Act Like It by Lucy Parker (3.5 stars) – This is the first book in Parker’s London Celebrities series, a contemporary romance series centered around the theater world of London’s West End, but it’s actually the third book in the series I’ve read (I previously read books 4 and 5, The Austen Playbook and Headliners, both of which I loved). This time we’re doing the fake dating trope between likable actress Lainey and notoriously grumpy actor Richard. As with previous books, I loved the setting, side characters, and world in this one, but I did overall enjoy it slightly less than the other books in the series so far. The two main characters seemed a bit less well-developed than couples in books 4 and 5, and although I did like both of them, it caused the book to have a bit less emotional resonance for me. I’m still really looking forward to moving forward with book 2, Pretty Face, probably sometime in the next few months. (I’m not so sure about book 3, Making Up, since it involves the circus and I really hate anything circus-related.)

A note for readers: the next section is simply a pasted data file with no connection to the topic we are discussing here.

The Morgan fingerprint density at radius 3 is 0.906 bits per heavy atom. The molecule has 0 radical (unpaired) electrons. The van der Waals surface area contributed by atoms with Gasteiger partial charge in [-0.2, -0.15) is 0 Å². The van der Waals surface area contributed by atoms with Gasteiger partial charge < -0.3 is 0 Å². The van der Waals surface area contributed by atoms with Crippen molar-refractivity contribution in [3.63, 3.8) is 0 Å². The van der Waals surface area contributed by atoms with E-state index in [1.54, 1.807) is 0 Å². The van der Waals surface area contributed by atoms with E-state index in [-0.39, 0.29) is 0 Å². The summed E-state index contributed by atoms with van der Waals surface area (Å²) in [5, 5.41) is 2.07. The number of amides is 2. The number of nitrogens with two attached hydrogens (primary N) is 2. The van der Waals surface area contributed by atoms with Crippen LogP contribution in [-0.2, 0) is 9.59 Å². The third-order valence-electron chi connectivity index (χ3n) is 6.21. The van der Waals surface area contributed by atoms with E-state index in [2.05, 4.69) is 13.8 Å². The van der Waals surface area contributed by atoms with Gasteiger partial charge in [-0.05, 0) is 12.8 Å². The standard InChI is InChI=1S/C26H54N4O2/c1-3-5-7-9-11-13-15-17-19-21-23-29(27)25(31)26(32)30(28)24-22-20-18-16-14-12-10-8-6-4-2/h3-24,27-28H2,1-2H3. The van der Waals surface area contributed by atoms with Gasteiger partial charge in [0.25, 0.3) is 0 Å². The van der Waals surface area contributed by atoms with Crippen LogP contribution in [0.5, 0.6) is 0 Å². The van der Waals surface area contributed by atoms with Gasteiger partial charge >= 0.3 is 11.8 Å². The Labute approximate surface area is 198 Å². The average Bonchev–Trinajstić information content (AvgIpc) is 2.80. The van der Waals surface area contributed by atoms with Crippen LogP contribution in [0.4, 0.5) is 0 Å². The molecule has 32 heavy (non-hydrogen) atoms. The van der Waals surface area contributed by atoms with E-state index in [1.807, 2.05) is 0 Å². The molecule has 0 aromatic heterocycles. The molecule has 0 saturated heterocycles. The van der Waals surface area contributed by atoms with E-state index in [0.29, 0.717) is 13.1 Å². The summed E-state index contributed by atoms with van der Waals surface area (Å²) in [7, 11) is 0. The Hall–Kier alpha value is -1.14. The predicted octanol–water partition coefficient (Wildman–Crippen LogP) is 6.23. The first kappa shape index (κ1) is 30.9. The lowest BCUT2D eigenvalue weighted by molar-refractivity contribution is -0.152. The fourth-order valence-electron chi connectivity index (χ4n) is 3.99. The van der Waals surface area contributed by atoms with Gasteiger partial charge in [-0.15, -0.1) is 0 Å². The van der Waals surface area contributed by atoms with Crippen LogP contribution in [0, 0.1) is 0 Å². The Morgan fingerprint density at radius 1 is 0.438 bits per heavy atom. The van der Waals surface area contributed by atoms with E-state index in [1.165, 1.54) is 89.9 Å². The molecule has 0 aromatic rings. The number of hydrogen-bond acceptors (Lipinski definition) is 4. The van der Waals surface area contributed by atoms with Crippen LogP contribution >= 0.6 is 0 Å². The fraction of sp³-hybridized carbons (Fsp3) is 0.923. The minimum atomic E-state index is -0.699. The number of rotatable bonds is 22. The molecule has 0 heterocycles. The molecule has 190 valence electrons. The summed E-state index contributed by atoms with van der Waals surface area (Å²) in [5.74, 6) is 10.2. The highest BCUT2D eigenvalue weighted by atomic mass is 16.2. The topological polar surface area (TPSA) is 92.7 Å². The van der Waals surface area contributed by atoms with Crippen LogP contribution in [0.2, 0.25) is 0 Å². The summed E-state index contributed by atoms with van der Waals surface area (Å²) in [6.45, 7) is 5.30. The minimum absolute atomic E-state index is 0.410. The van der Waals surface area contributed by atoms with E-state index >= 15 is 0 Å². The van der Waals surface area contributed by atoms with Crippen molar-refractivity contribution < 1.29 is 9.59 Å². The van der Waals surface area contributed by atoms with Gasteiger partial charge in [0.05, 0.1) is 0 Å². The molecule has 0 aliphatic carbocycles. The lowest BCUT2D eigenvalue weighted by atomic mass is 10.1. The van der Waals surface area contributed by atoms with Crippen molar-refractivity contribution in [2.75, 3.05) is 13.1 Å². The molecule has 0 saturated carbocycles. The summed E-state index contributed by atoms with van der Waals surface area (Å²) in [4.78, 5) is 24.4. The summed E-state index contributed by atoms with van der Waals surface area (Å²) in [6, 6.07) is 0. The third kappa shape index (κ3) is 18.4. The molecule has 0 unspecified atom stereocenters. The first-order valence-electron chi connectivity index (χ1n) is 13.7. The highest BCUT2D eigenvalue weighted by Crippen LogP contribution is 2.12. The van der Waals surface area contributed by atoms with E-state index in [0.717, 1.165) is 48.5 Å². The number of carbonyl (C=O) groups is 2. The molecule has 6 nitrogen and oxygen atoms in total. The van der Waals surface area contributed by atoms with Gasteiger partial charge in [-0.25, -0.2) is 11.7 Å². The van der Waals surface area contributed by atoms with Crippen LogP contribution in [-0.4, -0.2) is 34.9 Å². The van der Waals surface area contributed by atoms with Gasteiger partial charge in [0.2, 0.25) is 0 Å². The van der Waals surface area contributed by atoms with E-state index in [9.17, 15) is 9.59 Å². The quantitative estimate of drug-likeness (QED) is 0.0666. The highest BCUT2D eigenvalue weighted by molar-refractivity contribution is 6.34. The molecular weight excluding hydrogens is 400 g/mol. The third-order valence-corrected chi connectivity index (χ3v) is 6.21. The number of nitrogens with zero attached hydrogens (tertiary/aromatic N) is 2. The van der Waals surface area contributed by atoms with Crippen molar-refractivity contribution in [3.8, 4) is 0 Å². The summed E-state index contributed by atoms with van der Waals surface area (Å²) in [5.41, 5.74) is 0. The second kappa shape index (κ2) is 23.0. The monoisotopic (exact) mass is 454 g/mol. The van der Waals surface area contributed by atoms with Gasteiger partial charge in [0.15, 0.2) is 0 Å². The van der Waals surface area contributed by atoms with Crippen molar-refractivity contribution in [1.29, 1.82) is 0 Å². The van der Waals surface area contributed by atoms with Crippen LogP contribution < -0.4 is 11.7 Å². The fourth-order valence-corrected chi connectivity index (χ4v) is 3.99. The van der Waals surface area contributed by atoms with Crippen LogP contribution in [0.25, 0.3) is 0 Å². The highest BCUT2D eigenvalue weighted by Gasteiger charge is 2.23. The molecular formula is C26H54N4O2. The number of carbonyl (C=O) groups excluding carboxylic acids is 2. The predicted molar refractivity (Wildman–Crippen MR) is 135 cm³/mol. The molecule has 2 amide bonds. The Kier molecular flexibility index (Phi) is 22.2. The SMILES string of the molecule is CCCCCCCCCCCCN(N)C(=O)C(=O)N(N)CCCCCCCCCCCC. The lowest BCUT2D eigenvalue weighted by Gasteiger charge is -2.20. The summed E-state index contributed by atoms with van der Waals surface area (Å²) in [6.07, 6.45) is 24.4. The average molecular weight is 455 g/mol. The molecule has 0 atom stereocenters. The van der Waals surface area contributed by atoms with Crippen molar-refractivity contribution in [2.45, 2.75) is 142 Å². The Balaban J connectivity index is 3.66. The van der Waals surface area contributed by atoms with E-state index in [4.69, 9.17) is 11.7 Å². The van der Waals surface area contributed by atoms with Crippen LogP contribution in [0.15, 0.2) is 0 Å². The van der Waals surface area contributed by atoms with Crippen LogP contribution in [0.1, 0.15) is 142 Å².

Weird But Normal by Mia Mercado (3 stars) – a debut essay collection that was fun at times but not a standout for me. My favorite essays dealt with millennial childhood nostalgia, mental health, and Mercado’s discussions of growing up biracial in the Midwest; the second half of the collection was much less successful for me, and many of the pieces included felt unnecessary.